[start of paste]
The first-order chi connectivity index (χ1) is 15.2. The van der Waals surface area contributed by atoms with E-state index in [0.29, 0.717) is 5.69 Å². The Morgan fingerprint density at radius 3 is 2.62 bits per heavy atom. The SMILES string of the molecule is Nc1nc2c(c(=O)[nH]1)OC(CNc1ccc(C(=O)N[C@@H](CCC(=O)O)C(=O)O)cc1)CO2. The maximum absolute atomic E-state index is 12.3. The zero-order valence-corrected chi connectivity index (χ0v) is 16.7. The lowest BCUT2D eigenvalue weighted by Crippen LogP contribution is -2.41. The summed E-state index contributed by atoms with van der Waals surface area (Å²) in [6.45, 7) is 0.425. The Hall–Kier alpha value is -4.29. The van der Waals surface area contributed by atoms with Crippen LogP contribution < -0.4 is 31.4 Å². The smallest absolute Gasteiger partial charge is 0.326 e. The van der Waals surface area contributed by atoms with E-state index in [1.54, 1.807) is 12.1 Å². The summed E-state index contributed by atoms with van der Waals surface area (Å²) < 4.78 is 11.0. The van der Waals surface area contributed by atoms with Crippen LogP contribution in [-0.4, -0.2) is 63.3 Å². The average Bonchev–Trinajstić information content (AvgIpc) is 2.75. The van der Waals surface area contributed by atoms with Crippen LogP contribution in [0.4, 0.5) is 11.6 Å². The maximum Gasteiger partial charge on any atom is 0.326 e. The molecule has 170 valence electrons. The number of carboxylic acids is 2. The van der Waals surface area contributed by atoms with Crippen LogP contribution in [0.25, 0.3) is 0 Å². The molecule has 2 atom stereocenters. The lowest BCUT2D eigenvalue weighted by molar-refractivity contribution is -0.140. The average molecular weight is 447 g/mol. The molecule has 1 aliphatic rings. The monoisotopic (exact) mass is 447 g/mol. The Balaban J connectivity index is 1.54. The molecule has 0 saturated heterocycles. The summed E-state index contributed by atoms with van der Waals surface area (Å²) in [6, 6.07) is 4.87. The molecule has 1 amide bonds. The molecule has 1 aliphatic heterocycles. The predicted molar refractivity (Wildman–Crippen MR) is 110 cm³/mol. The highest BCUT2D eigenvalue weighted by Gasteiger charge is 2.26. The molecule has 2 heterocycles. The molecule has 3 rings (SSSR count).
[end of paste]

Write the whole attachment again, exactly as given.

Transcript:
The first-order chi connectivity index (χ1) is 15.2. The van der Waals surface area contributed by atoms with E-state index in [0.29, 0.717) is 5.69 Å². The Morgan fingerprint density at radius 3 is 2.62 bits per heavy atom. The SMILES string of the molecule is Nc1nc2c(c(=O)[nH]1)OC(CNc1ccc(C(=O)N[C@@H](CCC(=O)O)C(=O)O)cc1)CO2. The maximum absolute atomic E-state index is 12.3. The zero-order valence-corrected chi connectivity index (χ0v) is 16.7. The lowest BCUT2D eigenvalue weighted by Crippen LogP contribution is -2.41. The summed E-state index contributed by atoms with van der Waals surface area (Å²) in [6.45, 7) is 0.425. The Hall–Kier alpha value is -4.29. The van der Waals surface area contributed by atoms with Crippen LogP contribution < -0.4 is 31.4 Å². The smallest absolute Gasteiger partial charge is 0.326 e. The van der Waals surface area contributed by atoms with E-state index in [1.54, 1.807) is 12.1 Å². The summed E-state index contributed by atoms with van der Waals surface area (Å²) < 4.78 is 11.0. The van der Waals surface area contributed by atoms with Crippen LogP contribution in [-0.4, -0.2) is 63.3 Å². The average Bonchev–Trinajstić information content (AvgIpc) is 2.75. The van der Waals surface area contributed by atoms with Crippen LogP contribution in [0.4, 0.5) is 11.6 Å². The maximum Gasteiger partial charge on any atom is 0.326 e. The molecule has 170 valence electrons. The number of carboxylic acids is 2. The van der Waals surface area contributed by atoms with Crippen LogP contribution in [0.25, 0.3) is 0 Å². The molecule has 2 atom stereocenters. The lowest BCUT2D eigenvalue weighted by molar-refractivity contribution is -0.140. The average molecular weight is 447 g/mol. The molecule has 1 aliphatic rings. The monoisotopic (exact) mass is 447 g/mol. The Balaban J connectivity index is 1.54. The molecule has 0 saturated heterocycles. The summed E-state index contributed by atoms with van der Waals surface area (Å²) in [6, 6.07) is 4.87. The molecule has 1 amide bonds. The molecule has 1 aliphatic heterocycles. The predicted molar refractivity (Wildman–Crippen MR) is 110 cm³/mol. The highest BCUT2D eigenvalue weighted by Gasteiger charge is 2.26. The molecule has 2 heterocycles. The molecule has 3 rings (SSSR count).